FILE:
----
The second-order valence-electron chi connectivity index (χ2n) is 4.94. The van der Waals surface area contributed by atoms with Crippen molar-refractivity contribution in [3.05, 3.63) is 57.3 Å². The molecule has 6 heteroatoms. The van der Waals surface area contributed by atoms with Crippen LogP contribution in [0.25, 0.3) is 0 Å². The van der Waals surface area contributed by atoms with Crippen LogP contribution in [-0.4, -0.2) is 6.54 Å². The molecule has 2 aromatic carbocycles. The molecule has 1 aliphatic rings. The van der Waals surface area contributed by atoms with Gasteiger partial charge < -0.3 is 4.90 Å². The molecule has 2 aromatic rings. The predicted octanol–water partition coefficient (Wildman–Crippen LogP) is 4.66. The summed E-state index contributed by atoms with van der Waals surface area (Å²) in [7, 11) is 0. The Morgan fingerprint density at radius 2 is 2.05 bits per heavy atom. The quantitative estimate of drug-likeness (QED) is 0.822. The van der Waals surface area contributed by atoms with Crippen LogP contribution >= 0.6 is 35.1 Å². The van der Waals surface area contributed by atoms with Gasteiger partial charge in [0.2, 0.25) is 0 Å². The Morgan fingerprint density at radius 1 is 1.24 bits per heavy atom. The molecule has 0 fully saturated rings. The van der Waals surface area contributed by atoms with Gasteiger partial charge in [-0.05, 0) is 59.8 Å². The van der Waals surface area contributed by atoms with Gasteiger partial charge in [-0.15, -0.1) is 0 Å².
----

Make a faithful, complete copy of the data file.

The second-order valence-electron chi connectivity index (χ2n) is 4.94. The van der Waals surface area contributed by atoms with Crippen molar-refractivity contribution in [3.05, 3.63) is 57.3 Å². The molecule has 6 heteroatoms. The van der Waals surface area contributed by atoms with Crippen LogP contribution in [0.25, 0.3) is 0 Å². The van der Waals surface area contributed by atoms with Crippen LogP contribution in [-0.4, -0.2) is 6.54 Å². The molecule has 2 aromatic carbocycles. The molecule has 1 aliphatic rings. The van der Waals surface area contributed by atoms with Gasteiger partial charge < -0.3 is 4.90 Å². The molecule has 2 aromatic rings. The predicted octanol–water partition coefficient (Wildman–Crippen LogP) is 4.66. The summed E-state index contributed by atoms with van der Waals surface area (Å²) in [7, 11) is 0. The Morgan fingerprint density at radius 2 is 2.05 bits per heavy atom. The quantitative estimate of drug-likeness (QED) is 0.822. The van der Waals surface area contributed by atoms with Crippen LogP contribution >= 0.6 is 35.1 Å². The van der Waals surface area contributed by atoms with Gasteiger partial charge in [0.2, 0.25) is 0 Å². The Morgan fingerprint density at radius 1 is 1.24 bits per heavy atom. The molecule has 0 fully saturated rings. The van der Waals surface area contributed by atoms with Gasteiger partial charge in [-0.05, 0) is 59.8 Å². The van der Waals surface area contributed by atoms with Gasteiger partial charge in [-0.15, -0.1) is 0 Å².